This is what happened in our neighborhood March 13:

The view of the fire from our driveway, Mar. 13, 2012.

Yes, a 10,000 to 12,000 acre wildfire that started about two miles west of us, got blown by 30-60 mph winds northeast

The view of the fire from a neighbor's house Mar. 13, 2012. Yes, I was taking a photo and not manning a shovel. Don't judge me.

away from us, then redirected by changing winds back toward us, touching back to Highway 2 just two miles east of us right up close and personal-like with the neighbor’s place, pictured on the right.

The closest it got was about 3/4 of a mile away, directly north from our house — that’s the picture to the left (and the one in the header at the time of this writing).

Then, seven days later on March 19 we got this:

Oh, look. Winter got here just in time for spring! This was a lull in the blizzard Mar. 19, 2012.

Yes, a 30-60 mph blizzard brought 10-12″ of heavy, wet snow. I left work seconds before the power went out (no paper published Monday) and got home before some roads were closed. Phones out, our power out for 12 hours and a ground covering of 3-36″ depending on the drifting.

I didn’t get much for blizzard photos. I didn’t want to stand in the doorway with the door open, letting heat out, and I kept forgetting the camera when I went out to get work done.

No. I swear I did not take this photo while driving on my way to work Mar. 20, 2012. (Or is that supposed to be, "Yes, I swear ... ." Whatever, you know I'm innocent, right?)

But as you can see, the next day was sunny and warm and we have lots of mud now.

In both tragedies, we came out pretty stinking good. Nothing of ours was burned, and 12 hours without power was nothing compared to up to 72 hours like some people had to endure.

Plus, fire danger is now low, so there’s that at pam(at)viewfromthenorth40.com

Last weekend we had company — which means that I spent last week avoiding housework. Instead of doing the deep cleaning my house needed, I researched Nepal, Mongolia and Tibet because, well, it wasn’t house cleaning.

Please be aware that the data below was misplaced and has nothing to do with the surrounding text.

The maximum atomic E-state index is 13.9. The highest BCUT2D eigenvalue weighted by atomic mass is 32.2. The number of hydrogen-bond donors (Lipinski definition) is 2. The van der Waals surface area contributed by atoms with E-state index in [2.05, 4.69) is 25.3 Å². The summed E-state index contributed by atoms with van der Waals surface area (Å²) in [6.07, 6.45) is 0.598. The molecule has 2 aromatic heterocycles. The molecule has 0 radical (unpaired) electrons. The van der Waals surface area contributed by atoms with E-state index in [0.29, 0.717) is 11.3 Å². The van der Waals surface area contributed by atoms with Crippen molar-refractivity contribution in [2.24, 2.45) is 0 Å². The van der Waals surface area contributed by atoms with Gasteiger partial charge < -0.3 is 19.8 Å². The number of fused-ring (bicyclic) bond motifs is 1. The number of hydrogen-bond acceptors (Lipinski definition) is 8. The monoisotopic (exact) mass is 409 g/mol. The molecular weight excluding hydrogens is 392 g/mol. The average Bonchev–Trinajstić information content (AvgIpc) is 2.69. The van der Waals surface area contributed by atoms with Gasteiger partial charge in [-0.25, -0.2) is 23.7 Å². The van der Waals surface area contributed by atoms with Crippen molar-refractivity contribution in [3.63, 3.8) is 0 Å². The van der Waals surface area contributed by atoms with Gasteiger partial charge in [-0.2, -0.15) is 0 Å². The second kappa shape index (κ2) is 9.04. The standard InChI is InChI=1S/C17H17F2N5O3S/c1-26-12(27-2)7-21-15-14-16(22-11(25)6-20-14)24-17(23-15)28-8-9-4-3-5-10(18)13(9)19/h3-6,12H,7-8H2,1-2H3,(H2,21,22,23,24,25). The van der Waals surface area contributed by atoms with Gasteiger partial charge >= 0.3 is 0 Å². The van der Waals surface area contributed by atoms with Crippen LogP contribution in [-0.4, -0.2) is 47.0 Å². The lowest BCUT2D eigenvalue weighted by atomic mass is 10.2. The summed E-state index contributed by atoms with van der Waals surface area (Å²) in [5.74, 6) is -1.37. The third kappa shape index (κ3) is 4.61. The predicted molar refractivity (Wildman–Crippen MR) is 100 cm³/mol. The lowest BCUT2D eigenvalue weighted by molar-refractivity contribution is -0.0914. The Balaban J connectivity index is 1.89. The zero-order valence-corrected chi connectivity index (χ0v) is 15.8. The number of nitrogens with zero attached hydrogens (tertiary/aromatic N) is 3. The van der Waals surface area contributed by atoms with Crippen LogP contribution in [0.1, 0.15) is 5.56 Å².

Here are the highlights of my efforts:

1) According to everything I remember from high school geography, somebody moved Nepal.

2) China should have its hand slapped for erasing all the dotted lines delineating the Tibet border and confusing the geographically challenged.

3) Mongolian horses are veeery short, and the people do a type of throat signing that sounds like a didgeridoo mating with a whistle.

I also learned that Hungarians compete in the most awesome horseback archery matches (jump forward to about 3:50). I’m totally asking for a compound re-curve bow for Christmas now.

The only deep cleaning I really got done was to get down on my hands and knees to scrub, with a brush, the wooden floors in my kitchen and bathroom, rather than just wiping them down with a rag.

The things I learned are thus:

1) Even if your feet aren’t sticking to the floor, that doesn’t mean it’s clean enough.

2) I sincerely wish to take back those few times in the past couple months that I snatched a fallen food item off the kitchen floor, declared the three-second rule in effect and popped said food item into my mouth.

Is there a mouthwash that works retroactively? at pam(at)viewfromthenorth40.com

Where our motto is: If we can imagine it dead, we can make it dead.

Three mice and counting since last night. I might’ve felt some measure of guilt over the demise of a living creature. I really might’ve. A twinge anyway. Somewhere in the deep recesses of my brain. If, just prior to finding the initial deceased, I hadn’t discovered mouse droppings on top of the dresser where I had been planning to stack the freshly cleaned bedding and towels.

This would be the part of the dresser where I keep the bedding we regularly use on our bed because the linen closet is so full. And, yes, this meant that I had even more bedding to wash. And, yes, I was swearing. And, yes, too, I discovered the mouse carcass precisely because I purposefully looked to see if I had created a death. I had. No guilt feelings washed over me.